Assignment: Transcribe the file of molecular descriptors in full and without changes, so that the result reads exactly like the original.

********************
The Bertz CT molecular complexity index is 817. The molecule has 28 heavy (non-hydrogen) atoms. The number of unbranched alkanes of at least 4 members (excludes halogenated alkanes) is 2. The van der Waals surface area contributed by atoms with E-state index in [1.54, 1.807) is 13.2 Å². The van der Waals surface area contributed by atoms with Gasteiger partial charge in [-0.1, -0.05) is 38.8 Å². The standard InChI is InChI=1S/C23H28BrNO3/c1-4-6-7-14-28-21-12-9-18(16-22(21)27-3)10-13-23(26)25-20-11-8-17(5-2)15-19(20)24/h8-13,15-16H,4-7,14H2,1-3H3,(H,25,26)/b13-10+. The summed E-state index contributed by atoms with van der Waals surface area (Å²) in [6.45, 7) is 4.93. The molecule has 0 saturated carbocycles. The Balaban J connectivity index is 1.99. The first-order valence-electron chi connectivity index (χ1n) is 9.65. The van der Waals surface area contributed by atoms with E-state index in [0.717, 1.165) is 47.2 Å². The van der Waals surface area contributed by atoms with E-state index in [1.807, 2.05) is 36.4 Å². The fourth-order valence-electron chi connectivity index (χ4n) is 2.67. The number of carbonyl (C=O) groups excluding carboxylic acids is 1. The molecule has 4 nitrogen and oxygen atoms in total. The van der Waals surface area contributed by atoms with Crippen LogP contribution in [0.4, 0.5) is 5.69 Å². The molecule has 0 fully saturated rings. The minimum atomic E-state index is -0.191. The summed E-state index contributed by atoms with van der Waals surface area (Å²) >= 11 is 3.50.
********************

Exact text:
The Bertz CT molecular complexity index is 817. The molecule has 28 heavy (non-hydrogen) atoms. The number of unbranched alkanes of at least 4 members (excludes halogenated alkanes) is 2. The van der Waals surface area contributed by atoms with E-state index in [1.54, 1.807) is 13.2 Å². The van der Waals surface area contributed by atoms with Gasteiger partial charge in [-0.1, -0.05) is 38.8 Å². The standard InChI is InChI=1S/C23H28BrNO3/c1-4-6-7-14-28-21-12-9-18(16-22(21)27-3)10-13-23(26)25-20-11-8-17(5-2)15-19(20)24/h8-13,15-16H,4-7,14H2,1-3H3,(H,25,26)/b13-10+. The summed E-state index contributed by atoms with van der Waals surface area (Å²) in [6.45, 7) is 4.93. The molecule has 0 saturated carbocycles. The Balaban J connectivity index is 1.99. The first-order valence-electron chi connectivity index (χ1n) is 9.65. The van der Waals surface area contributed by atoms with E-state index in [0.717, 1.165) is 47.2 Å². The van der Waals surface area contributed by atoms with E-state index in [1.807, 2.05) is 36.4 Å². The fourth-order valence-electron chi connectivity index (χ4n) is 2.67. The number of carbonyl (C=O) groups excluding carboxylic acids is 1. The molecule has 4 nitrogen and oxygen atoms in total. The van der Waals surface area contributed by atoms with Crippen LogP contribution in [0.4, 0.5) is 5.69 Å². The molecule has 0 fully saturated rings. The minimum atomic E-state index is -0.191. The summed E-state index contributed by atoms with van der Waals surface area (Å²) >= 11 is 3.50.